Smoking (NF, draft 1)

Well, I suppose I’ve liked the way smoke smelled ever since I met Ian for dinner at Dos Amigos and he was standing outside, casual, with his hands in the pockets of the black hooded jacket I had given him for his twenty-first birthday. I’d seen him smoke before – I’d often stood on the porch with him, talking about nothing or the girl that he was fucking – but I think that night outside of Dos was the first time I realized that I liked the way it smelled.

We’d grown close in the year since I had met him with my cousin, which is funny because that first time we’d gone for lunch, Tyler had complained about how much his best friend smoked. “It’s bad for you, man,” he’d said in a voice that knew it fell on deaf ears. They were both four years older than I, and that was around the time that I worshiped my cousin, so it should have followed that I’d have grown to hate Ian’s smoking too, but I didn’t.

Then there was DJ, the first boy I dated who smoked cigarettes. Before him I’d said that it would be a deal-breaker, as far as guys go, but that was shortly after I’d started seeing Ian and my cousin a lot, and I think being around Ian might have changed things. I probably shouldn’t have dated DJ, actually; it didn’t last for very long and he had a lot of issues, emotionally, but I think he could have been decent if he tried. And as long as I’m being honest, half the reason I dated him might have been because of the smoking and how romantic the image of it was to me. I’d started reading a lot of Hemingway and Fitzgerald and the other great Expats around that time as well, and they wrote such lovely pictures of languid idleness. It didn’t hurt that most of the images that stuck with me from The Sun Also Rises were those of Jake and Lady Bret Ashley and Robert Cohn, how they sat outside cafes, drinking and smoking and quarreling the hours away. So I thought it was rather a nice picture, and DJ was a musician, and how much more romantic can that get in the eyes of a budding female writer, really?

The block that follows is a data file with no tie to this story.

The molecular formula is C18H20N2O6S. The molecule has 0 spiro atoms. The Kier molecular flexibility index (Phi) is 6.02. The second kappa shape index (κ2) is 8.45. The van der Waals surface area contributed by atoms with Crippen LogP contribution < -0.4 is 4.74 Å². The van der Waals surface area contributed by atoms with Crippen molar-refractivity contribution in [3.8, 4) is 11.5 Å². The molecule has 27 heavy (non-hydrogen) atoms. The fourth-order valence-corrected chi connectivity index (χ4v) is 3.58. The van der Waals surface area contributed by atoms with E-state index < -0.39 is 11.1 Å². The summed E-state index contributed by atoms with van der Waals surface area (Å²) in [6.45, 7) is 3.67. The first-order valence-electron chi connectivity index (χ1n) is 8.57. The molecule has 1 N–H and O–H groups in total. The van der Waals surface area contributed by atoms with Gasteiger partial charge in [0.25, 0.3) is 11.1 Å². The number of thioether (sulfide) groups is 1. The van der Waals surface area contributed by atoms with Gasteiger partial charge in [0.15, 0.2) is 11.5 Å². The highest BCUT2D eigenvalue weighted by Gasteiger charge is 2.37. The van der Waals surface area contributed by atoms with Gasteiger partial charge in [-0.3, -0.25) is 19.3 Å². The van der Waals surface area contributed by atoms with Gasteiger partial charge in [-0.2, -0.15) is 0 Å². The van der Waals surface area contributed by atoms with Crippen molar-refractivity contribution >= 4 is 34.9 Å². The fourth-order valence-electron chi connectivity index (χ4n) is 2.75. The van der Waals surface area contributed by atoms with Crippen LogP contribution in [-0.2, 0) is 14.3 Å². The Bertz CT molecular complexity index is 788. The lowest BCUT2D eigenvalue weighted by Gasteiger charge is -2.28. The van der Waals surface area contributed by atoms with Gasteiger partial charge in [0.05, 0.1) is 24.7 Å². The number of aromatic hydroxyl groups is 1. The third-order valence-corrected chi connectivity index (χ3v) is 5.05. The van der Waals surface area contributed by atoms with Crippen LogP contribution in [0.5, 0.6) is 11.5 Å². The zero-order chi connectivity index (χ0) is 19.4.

Ian could have killed me for dating DJ when he found out. Like I said before, the guy had a lot of issues, and he got controlling really quickly – DJ, not Ian – and for weeks after we broke up I used Ian as a shield if we ran into DJ downtown. There wasn’t much to do where we lived, and wandering around the downtown area was kind of a popular thing with the people that I hung out with. There was a coffee place I was especially fond of, Drips, where they didn’t mind if you got a drink and sat on their overstuffed couches for hours, and it gave us somewhere to be that wasn’t our houses. Something like freedom.

Ian and I used to sit on the benches downtown, under blooming crepe myrtles, or in the pine chips on this small playground around the corner from Drips, and I’d watch as he brought a burning Marlboro to his lips. We talked about everything in a haze of mentholated smoke. I didn’t find out until it was too late, how our families used to talk about us and when we’d get together. We never did; we got close a few nights, at a few parties where he was drunk and I was sober, but something always came up. It was probably a good thing, because half our rambling conversations were about the girls he was seeing; Ian wasn’t much for monogamy back then. But right before I graduated from high school, he started showing me pictures of this girl that he worked with. He wasn’t seeing her yet, but he wanted to. He was so cocky about it; I remember him telling me one day, “I’m gonna date this girl, Eve,” because that was what he called me.

It must have been around this time, he was trying to quit smoking.

Something I’ve been working on. It’s not much yet, but there are definitely more stories to add. I keep having really terrifying moments where I feel like I just don’t have a portfolio worth submitting to MFA programs and I want to go so badly. This semester is the most free time I’ve had in a long time but it’s hard to sit still and write here. There’s so much going on, I don’t like writing on my bed, I miss my big anthologies, and coffeeshops are always jam-packed. I know I need to truck on, but it’s really difficult right now.

That being said…here’s to perseverance and motivation! And the elusive muse. As Liz Gilbert would say, I would like the record to reflect that I, for one, showed up today. 


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